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Discussion Starter · #1 ·
From: [email protected] (Iain L M Hotchkies)
Newsgroups: uk.misc,,uk.politics,,soc.culture.british
Subject: Corley FAQ (v0.1)
Reply-To: [email protected]
Date: Sat May 4 19:30:34 1996

Mike Corley FAQ
version 0.1
first edition 5th May 1996
last updated 5th May 1996
Iain L M Hotchkies [email protected]

Mike Corley is a 'net personality' who has been active on the following
newsgroups (uk.misc,,uk.politics,,soc.culture.british)
since....? Well, at least as far back as the summer of 1995.

He posts long tracts, the tone of which approximates that which one
might expect from a reasonably intelligent paranoid schizophrenic.

No details are known of Mike's 'real' personal life or background.
Once would presume that he came from a reasonable family and was
reasonably well educated before the first symptoms of schizophrenia

Schizophrenia: Clinical features
(from the Oxford Textbook of Psychiatry, 2nd Edition)

The acute syndrome

Some of the main clinical features are illustrated by a short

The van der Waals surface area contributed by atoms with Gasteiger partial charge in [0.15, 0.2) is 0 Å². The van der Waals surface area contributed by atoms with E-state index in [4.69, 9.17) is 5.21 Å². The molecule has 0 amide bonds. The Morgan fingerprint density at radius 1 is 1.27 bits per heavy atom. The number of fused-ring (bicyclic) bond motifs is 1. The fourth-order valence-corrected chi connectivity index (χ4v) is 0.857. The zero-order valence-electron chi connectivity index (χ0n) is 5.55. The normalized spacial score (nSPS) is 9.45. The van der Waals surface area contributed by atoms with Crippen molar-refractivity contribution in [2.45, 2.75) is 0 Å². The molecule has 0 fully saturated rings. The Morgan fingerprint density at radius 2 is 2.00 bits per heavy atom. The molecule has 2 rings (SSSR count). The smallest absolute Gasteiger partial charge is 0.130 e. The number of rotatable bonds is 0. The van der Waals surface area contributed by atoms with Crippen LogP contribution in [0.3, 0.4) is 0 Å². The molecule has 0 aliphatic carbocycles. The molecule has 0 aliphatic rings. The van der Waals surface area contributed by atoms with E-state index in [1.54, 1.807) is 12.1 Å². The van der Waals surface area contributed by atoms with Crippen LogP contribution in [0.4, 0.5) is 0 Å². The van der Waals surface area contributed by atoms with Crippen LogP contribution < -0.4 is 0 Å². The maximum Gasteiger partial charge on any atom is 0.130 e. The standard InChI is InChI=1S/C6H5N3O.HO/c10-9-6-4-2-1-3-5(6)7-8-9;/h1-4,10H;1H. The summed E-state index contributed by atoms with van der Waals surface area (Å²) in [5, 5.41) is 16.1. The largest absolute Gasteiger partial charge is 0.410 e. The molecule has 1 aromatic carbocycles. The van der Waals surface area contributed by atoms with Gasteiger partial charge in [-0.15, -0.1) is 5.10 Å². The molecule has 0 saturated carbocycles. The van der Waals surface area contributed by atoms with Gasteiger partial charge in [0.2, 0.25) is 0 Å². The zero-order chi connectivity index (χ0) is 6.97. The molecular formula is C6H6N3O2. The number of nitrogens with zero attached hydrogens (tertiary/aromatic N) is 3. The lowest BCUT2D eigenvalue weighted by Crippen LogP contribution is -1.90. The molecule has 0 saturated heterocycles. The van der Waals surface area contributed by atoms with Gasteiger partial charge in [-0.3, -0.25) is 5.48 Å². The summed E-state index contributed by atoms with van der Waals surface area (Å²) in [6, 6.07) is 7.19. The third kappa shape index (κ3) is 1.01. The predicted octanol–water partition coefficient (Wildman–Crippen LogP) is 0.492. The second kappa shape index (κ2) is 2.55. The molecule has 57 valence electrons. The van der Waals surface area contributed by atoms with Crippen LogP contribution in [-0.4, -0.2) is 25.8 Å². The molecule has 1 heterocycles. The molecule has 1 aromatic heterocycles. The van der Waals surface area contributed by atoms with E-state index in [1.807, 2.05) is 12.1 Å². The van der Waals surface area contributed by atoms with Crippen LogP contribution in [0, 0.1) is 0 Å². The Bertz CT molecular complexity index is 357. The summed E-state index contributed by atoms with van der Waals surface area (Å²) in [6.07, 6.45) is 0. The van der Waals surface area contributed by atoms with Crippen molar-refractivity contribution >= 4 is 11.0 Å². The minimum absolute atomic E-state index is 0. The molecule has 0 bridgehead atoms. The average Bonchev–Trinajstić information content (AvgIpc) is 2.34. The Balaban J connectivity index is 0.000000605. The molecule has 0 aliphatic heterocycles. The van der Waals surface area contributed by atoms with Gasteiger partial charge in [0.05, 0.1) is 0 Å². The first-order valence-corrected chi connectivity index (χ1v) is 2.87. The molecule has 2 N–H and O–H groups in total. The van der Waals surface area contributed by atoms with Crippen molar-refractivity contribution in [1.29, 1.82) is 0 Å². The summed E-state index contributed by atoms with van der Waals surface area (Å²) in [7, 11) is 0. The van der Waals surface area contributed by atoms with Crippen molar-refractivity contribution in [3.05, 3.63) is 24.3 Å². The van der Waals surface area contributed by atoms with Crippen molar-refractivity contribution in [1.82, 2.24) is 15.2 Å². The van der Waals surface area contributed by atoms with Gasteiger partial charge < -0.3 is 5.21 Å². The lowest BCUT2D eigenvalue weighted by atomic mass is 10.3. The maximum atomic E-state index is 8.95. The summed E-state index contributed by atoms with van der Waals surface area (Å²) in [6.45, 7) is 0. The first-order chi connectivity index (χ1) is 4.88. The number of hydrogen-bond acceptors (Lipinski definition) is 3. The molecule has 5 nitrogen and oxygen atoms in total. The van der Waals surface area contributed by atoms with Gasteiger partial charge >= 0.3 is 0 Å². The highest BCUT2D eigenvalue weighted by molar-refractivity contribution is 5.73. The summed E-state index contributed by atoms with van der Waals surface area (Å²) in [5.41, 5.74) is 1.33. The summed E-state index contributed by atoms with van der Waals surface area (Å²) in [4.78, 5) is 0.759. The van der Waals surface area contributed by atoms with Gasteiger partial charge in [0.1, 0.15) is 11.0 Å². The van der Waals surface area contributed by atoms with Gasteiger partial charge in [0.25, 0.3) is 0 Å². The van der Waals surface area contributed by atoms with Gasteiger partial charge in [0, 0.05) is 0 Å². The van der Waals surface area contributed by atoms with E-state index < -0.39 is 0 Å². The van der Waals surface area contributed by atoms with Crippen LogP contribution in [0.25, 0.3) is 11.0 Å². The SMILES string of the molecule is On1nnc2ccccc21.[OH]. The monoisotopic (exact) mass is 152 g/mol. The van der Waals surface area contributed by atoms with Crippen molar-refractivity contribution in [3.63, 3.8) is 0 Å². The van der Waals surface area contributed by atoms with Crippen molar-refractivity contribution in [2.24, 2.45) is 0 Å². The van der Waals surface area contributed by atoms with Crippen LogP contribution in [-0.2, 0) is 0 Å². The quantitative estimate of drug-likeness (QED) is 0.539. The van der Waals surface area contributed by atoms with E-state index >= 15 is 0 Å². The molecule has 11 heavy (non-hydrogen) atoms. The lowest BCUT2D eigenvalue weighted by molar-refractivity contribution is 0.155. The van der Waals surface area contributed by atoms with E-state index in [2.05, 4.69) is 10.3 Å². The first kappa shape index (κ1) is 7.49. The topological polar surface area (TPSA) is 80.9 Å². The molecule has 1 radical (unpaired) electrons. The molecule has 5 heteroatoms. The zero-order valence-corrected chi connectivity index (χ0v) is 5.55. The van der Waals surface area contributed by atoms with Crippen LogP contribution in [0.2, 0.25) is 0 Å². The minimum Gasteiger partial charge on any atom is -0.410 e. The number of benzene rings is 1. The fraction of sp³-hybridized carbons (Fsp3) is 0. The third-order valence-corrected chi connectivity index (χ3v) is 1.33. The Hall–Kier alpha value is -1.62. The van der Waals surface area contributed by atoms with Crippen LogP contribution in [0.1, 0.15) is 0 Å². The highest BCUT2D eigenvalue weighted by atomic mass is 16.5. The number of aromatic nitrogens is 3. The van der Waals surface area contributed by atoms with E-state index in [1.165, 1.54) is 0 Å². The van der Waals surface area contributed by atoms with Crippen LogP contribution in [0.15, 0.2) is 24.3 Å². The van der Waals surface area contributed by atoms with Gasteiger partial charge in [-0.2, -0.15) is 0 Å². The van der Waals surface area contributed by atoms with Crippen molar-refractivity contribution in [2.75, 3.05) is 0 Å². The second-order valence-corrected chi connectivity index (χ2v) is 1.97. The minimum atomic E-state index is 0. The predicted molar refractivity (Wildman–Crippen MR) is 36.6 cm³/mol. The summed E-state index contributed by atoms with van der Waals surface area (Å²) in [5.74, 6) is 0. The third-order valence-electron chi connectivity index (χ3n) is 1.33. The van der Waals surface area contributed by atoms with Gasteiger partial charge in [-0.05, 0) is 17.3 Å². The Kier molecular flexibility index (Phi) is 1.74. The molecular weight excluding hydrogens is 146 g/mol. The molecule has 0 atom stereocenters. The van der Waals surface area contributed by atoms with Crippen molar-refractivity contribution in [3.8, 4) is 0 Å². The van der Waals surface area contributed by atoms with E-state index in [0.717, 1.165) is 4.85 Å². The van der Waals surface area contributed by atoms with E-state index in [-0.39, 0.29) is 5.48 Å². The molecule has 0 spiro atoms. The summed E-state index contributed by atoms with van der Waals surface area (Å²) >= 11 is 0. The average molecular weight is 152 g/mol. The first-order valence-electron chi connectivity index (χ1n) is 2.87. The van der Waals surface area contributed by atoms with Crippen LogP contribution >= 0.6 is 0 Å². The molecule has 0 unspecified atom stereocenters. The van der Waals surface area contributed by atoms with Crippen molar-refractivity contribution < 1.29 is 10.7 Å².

description of a patient. A previously healthy 20-year-old male
student had been behaving in an increasingly odd way. At times he
appeared angry and told his friends that he was being persecuted; at
other times he was seen to be laughing to himself for no apparent
reason. For several months he had seemed increasingly preoccupied
with his own thoughts. His academic work had deteriorated. When
interviewed, he was restless and awkward. He described hearing
voices commenting on his actions and abusing him. He said he
believed that the police had conspired with his university teachers
to harm his brain with poisonous gases and take away his thoughts.
He also believed that other people could read his thoughts.

This case history illustrates the following common features of acute
schizophrenia: prominent persecutory ideas with accompanying
hallucinations; gradual social withdrawal and impaired performance
at work; and the odd idea that other people can read one‘s thoughts.

In appearance and behaviour some patients with acute schizophrenia
are entirely normal. Others seem awkward in their social behaviour,
preoccupied and withdrawn, or otherwise odd. Some patients smile or
laugh without obvious reason. Some appear to be constantly
perplexed. Some are restless and noisy, or show sudden and
unexpected changes of behaviour. Others retire from company,
spending a long time in their rooms, perhaps lying immobile on the
bed apparently preoccupied in thought.

The speech often reflects an underlying thought disorder. In the
early stages, there is vagueness in the patient‘s talk that makes it